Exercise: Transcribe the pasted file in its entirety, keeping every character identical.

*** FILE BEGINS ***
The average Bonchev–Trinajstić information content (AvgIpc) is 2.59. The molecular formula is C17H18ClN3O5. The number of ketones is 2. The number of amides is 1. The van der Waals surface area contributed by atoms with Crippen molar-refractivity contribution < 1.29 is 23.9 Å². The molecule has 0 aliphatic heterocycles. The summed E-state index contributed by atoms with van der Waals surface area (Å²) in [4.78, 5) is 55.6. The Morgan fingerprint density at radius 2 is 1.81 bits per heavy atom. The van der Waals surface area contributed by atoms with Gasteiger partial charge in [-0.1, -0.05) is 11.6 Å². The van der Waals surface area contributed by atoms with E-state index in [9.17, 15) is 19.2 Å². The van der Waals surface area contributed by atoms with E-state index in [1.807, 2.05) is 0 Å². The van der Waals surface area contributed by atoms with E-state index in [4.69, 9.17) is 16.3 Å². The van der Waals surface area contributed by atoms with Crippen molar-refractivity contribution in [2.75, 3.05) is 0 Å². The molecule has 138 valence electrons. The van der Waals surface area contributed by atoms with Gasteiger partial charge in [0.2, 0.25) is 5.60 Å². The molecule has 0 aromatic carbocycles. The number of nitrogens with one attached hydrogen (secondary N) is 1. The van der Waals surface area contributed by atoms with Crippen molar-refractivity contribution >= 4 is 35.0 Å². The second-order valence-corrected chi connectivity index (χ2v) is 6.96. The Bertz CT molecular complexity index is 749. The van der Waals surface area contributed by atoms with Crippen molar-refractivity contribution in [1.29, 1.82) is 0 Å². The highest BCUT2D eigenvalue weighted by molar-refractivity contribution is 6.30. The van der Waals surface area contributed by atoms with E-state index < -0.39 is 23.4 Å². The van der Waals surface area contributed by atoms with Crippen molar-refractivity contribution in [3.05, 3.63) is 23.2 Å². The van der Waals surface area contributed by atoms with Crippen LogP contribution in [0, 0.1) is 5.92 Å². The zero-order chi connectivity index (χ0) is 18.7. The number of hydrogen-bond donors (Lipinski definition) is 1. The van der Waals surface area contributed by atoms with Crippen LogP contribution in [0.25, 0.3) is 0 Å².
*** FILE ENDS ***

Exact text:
The average Bonchev–Trinajstić information content (AvgIpc) is 2.59. The molecular formula is C17H18ClN3O5. The number of ketones is 2. The number of amides is 1. The van der Waals surface area contributed by atoms with Crippen molar-refractivity contribution < 1.29 is 23.9 Å². The molecule has 0 aliphatic heterocycles. The summed E-state index contributed by atoms with van der Waals surface area (Å²) in [4.78, 5) is 55.6. The Morgan fingerprint density at radius 2 is 1.81 bits per heavy atom. The van der Waals surface area contributed by atoms with Gasteiger partial charge in [-0.1, -0.05) is 11.6 Å². The van der Waals surface area contributed by atoms with E-state index in [9.17, 15) is 19.2 Å². The van der Waals surface area contributed by atoms with E-state index in [1.807, 2.05) is 0 Å². The van der Waals surface area contributed by atoms with E-state index in [4.69, 9.17) is 16.3 Å². The van der Waals surface area contributed by atoms with Crippen molar-refractivity contribution in [2.75, 3.05) is 0 Å². The molecule has 138 valence electrons. The van der Waals surface area contributed by atoms with Gasteiger partial charge in [0.2, 0.25) is 5.60 Å². The molecule has 0 aromatic carbocycles. The number of nitrogens with one attached hydrogen (secondary N) is 1. The van der Waals surface area contributed by atoms with Crippen molar-refractivity contribution >= 4 is 35.0 Å². The second-order valence-corrected chi connectivity index (χ2v) is 6.96. The Bertz CT molecular complexity index is 749. The van der Waals surface area contributed by atoms with Crippen molar-refractivity contribution in [1.29, 1.82) is 0 Å². The highest BCUT2D eigenvalue weighted by molar-refractivity contribution is 6.30. The van der Waals surface area contributed by atoms with E-state index < -0.39 is 23.4 Å². The van der Waals surface area contributed by atoms with Crippen molar-refractivity contribution in [3.05, 3.63) is 23.2 Å². The van der Waals surface area contributed by atoms with Crippen LogP contribution in [0, 0.1) is 5.92 Å². The zero-order chi connectivity index (χ0) is 18.7. The number of hydrogen-bond donors (Lipinski definition) is 1. The van der Waals surface area contributed by atoms with Crippen LogP contribution in [0.25, 0.3) is 0 Å².